So, you’ve decided to open a restaurant and you’re ready to start designing the space you’ve imagined your guests spending time in. You may already have a vision, but designing a restaurant is more than having good taste. Being purposeful in your design is the key to great marketing and a successful business. That means creating a space that promotes your brand and keeps your guests coming back for more.
From your theme to your restaurant table top, there are many factors to consider that contribute to developing a successful brand. Where do you begin? And how do you design a restaurant for your business?
Start by visiting other similar restaurants you enjoy as a guest. As you dine, observe the layout, decor, and colors. Note the things that you like and the things that you don’t. How do guests interact with one another and the staff? Do customers stay at their restaurant table top when they finish their meal? A good atmosphere will invite guests to linger and continue their experience.
Take the time to examine current trends in the industry and incorporate your own creative spin on them to fit your brand. Think about your location as well as your target demographic. While you may have always dreamt of opening a high-end establishment, your location might be a better fit for a family-friendly atmosphere.
Finally, decide on a specific theme of your restaurant, how that theme will support your menu and vice-versa, and how you might accommodate special events and various seasons.
Table Tops and Seating
In a perfect dining experience, there would be no such thing as a bad restaurant table top. However, very few establishments can get away with having no problem areas in their dining room. Unfavorable areas include tables near the front entrance, kitchen entrance, restrooms, and in the middle of the dining room.
Fortunately, you can disguise possible problem areas by placing dividers, in the form of decorative partitions, beautiful greenery, or screens between tables, depending on your preferred aesthetic and theme.
Before opening day, it’s a good idea to examine your layout from a first-person perspective. Sit at every table in your dining room and study the view from each seat. You may discover that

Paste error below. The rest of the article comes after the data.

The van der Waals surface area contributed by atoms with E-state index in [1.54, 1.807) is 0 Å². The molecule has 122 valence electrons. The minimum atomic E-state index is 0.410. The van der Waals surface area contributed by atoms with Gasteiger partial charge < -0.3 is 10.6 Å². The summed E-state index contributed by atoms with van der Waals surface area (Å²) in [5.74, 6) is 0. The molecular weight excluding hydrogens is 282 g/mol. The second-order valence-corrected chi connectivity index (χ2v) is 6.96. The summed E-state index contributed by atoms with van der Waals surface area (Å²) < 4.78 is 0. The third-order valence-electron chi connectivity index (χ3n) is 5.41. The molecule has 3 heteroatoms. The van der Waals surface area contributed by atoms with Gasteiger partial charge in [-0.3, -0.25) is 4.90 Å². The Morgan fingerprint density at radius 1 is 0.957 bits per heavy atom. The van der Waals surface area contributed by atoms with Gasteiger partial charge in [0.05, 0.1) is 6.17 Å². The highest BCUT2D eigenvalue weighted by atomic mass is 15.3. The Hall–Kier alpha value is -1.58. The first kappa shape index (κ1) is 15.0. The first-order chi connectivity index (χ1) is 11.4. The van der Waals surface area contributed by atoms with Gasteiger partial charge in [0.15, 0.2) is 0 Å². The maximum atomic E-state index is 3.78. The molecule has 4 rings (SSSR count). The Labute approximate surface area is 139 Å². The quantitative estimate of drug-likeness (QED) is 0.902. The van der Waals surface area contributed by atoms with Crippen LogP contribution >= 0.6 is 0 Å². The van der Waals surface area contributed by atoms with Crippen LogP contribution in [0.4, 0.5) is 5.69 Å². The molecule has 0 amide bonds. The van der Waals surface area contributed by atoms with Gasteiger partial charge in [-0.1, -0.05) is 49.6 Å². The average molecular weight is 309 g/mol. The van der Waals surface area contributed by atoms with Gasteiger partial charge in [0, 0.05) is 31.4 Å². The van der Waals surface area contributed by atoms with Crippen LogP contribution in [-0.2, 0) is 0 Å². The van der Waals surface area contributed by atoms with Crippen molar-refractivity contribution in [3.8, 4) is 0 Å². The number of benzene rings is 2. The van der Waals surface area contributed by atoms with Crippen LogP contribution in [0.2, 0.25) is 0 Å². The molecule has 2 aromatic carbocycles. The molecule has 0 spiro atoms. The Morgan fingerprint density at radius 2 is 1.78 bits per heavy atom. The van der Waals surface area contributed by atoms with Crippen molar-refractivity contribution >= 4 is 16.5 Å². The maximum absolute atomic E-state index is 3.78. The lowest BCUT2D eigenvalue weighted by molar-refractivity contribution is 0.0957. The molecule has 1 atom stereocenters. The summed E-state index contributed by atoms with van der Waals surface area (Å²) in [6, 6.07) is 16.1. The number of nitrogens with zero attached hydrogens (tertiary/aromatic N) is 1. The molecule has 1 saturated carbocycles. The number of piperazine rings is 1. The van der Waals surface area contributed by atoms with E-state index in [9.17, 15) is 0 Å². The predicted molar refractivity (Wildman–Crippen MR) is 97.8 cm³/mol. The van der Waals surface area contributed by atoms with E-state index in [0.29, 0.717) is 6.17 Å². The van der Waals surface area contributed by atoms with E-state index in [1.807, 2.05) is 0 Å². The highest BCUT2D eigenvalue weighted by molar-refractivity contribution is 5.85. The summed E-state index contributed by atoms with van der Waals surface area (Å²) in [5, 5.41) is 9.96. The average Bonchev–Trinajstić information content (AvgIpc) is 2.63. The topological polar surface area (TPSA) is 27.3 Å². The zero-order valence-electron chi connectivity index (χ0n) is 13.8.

one has a direct view of the kitchen or bus station, while another table experiences a draft from the door or air conditioning.
Your restaurant’s overall design and ambiance should carry through to the restrooms. In fact, your restroom is another creative opportunity you have to enrich your guest experience. Intriguing art, colorful tile, warm lighting, and large mirrors help make the statement that your guests matter and add to their overall experience. Restrooms should be checked frequently at the beginning and ending of shifts (more often if busy), have good ventilation, and always look great.
Designing for Profit
It’s given that most venues are curated with the customer in mind. The look, the feel, and the theme are all factored into the type of experience we want our guests to have.
But a restaurant design is more than just aesthetics. It’s important to keep the staff in mind and what it takes for a restaurant to be efficient. After all, your business’s profitability doesn’t just depend on its “theme and colors”, but on how swift and accurately menu items are served, and your staff’s ability to produce a unique experience.
Make sure that your service layout and restaurant table top arrangement is as beneficial to your staff as it is to your guests. After all, how well you serve your customers will determine what they spend, but how well your staff can provide that experience is defined by the venue and service design.